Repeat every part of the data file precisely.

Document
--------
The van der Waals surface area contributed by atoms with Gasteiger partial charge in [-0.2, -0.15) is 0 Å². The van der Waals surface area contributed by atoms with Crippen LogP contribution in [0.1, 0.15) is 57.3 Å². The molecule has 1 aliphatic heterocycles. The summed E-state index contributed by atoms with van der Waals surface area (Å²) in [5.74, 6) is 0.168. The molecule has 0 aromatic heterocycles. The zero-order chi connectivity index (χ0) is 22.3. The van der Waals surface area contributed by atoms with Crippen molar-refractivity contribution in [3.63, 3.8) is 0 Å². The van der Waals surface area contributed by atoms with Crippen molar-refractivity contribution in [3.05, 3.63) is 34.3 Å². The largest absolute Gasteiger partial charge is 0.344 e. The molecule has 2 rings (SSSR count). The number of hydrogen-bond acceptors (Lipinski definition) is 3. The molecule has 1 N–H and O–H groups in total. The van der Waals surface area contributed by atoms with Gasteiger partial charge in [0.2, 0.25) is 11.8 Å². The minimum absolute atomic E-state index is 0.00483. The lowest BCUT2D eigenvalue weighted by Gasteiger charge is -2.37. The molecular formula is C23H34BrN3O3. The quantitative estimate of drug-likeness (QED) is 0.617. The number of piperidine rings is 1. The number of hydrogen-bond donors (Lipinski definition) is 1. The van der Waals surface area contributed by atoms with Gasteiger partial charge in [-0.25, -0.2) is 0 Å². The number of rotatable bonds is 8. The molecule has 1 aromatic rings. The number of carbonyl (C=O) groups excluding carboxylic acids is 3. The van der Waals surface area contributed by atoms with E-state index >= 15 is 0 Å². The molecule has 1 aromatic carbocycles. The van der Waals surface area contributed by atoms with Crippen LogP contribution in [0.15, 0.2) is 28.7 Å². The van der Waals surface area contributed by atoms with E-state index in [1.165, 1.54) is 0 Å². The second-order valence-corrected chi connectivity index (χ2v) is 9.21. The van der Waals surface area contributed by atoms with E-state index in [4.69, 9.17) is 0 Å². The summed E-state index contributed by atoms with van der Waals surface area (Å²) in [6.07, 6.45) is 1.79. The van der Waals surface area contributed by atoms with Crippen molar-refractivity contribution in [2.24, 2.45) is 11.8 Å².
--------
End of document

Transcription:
The van der Waals surface area contributed by atoms with Gasteiger partial charge in [-0.2, -0.15) is 0 Å². The van der Waals surface area contributed by atoms with Crippen LogP contribution in [0.1, 0.15) is 57.3 Å². The molecule has 1 aliphatic heterocycles. The summed E-state index contributed by atoms with van der Waals surface area (Å²) in [5.74, 6) is 0.168. The molecule has 0 aromatic heterocycles. The zero-order chi connectivity index (χ0) is 22.3. The van der Waals surface area contributed by atoms with Crippen molar-refractivity contribution in [3.63, 3.8) is 0 Å². The van der Waals surface area contributed by atoms with Crippen molar-refractivity contribution in [3.05, 3.63) is 34.3 Å². The largest absolute Gasteiger partial charge is 0.344 e. The molecule has 2 rings (SSSR count). The number of hydrogen-bond acceptors (Lipinski definition) is 3. The molecule has 1 N–H and O–H groups in total. The van der Waals surface area contributed by atoms with Gasteiger partial charge in [0.2, 0.25) is 11.8 Å². The minimum absolute atomic E-state index is 0.00483. The lowest BCUT2D eigenvalue weighted by Gasteiger charge is -2.37. The molecular formula is C23H34BrN3O3. The quantitative estimate of drug-likeness (QED) is 0.617. The number of piperidine rings is 1. The number of hydrogen-bond donors (Lipinski definition) is 1. The van der Waals surface area contributed by atoms with Gasteiger partial charge in [-0.25, -0.2) is 0 Å². The number of rotatable bonds is 8. The molecule has 1 aromatic rings. The number of carbonyl (C=O) groups excluding carboxylic acids is 3. The van der Waals surface area contributed by atoms with E-state index >= 15 is 0 Å². The molecule has 1 aromatic carbocycles. The van der Waals surface area contributed by atoms with Crippen LogP contribution in [0.15, 0.2) is 28.7 Å². The van der Waals surface area contributed by atoms with E-state index in [1.165, 1.54) is 0 Å². The second-order valence-corrected chi connectivity index (χ2v) is 9.21. The van der Waals surface area contributed by atoms with E-state index in [4.69, 9.17) is 0 Å². The summed E-state index contributed by atoms with van der Waals surface area (Å²) in [6.07, 6.45) is 1.79. The van der Waals surface area contributed by atoms with Crippen molar-refractivity contribution in [2.24, 2.45) is 11.8 Å².